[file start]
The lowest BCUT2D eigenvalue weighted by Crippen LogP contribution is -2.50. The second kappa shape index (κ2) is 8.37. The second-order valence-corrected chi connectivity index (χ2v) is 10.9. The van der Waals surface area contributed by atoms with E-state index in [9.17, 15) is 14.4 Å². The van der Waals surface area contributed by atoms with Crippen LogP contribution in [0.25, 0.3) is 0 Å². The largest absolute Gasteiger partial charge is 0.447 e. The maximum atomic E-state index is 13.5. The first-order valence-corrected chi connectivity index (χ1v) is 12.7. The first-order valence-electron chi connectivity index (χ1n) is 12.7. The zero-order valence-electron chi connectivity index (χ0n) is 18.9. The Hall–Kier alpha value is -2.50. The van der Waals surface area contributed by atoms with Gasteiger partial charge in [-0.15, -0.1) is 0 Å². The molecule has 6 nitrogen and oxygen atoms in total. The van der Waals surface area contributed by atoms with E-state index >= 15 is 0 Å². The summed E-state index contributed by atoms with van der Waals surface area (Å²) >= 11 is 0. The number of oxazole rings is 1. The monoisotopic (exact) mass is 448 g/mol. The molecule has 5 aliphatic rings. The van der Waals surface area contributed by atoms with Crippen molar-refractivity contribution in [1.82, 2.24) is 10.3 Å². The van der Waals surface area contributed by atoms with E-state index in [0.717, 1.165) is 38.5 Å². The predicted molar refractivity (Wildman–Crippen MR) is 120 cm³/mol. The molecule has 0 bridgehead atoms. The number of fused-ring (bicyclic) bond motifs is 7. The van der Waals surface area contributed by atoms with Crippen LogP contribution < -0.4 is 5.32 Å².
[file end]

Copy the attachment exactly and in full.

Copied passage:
The lowest BCUT2D eigenvalue weighted by Crippen LogP contribution is -2.50. The second kappa shape index (κ2) is 8.37. The second-order valence-corrected chi connectivity index (χ2v) is 10.9. The van der Waals surface area contributed by atoms with E-state index in [9.17, 15) is 14.4 Å². The van der Waals surface area contributed by atoms with Crippen LogP contribution in [0.25, 0.3) is 0 Å². The largest absolute Gasteiger partial charge is 0.447 e. The maximum atomic E-state index is 13.5. The first-order valence-corrected chi connectivity index (χ1v) is 12.7. The first-order valence-electron chi connectivity index (χ1n) is 12.7. The zero-order valence-electron chi connectivity index (χ0n) is 18.9. The Hall–Kier alpha value is -2.50. The van der Waals surface area contributed by atoms with Gasteiger partial charge in [-0.15, -0.1) is 0 Å². The molecule has 6 nitrogen and oxygen atoms in total. The van der Waals surface area contributed by atoms with E-state index >= 15 is 0 Å². The summed E-state index contributed by atoms with van der Waals surface area (Å²) >= 11 is 0. The number of oxazole rings is 1. The monoisotopic (exact) mass is 448 g/mol. The molecule has 5 aliphatic rings. The van der Waals surface area contributed by atoms with Crippen molar-refractivity contribution in [1.82, 2.24) is 10.3 Å². The van der Waals surface area contributed by atoms with E-state index in [0.717, 1.165) is 38.5 Å². The predicted molar refractivity (Wildman–Crippen MR) is 120 cm³/mol. The molecule has 0 bridgehead atoms. The number of fused-ring (bicyclic) bond motifs is 7. The van der Waals surface area contributed by atoms with Crippen LogP contribution < -0.4 is 5.32 Å².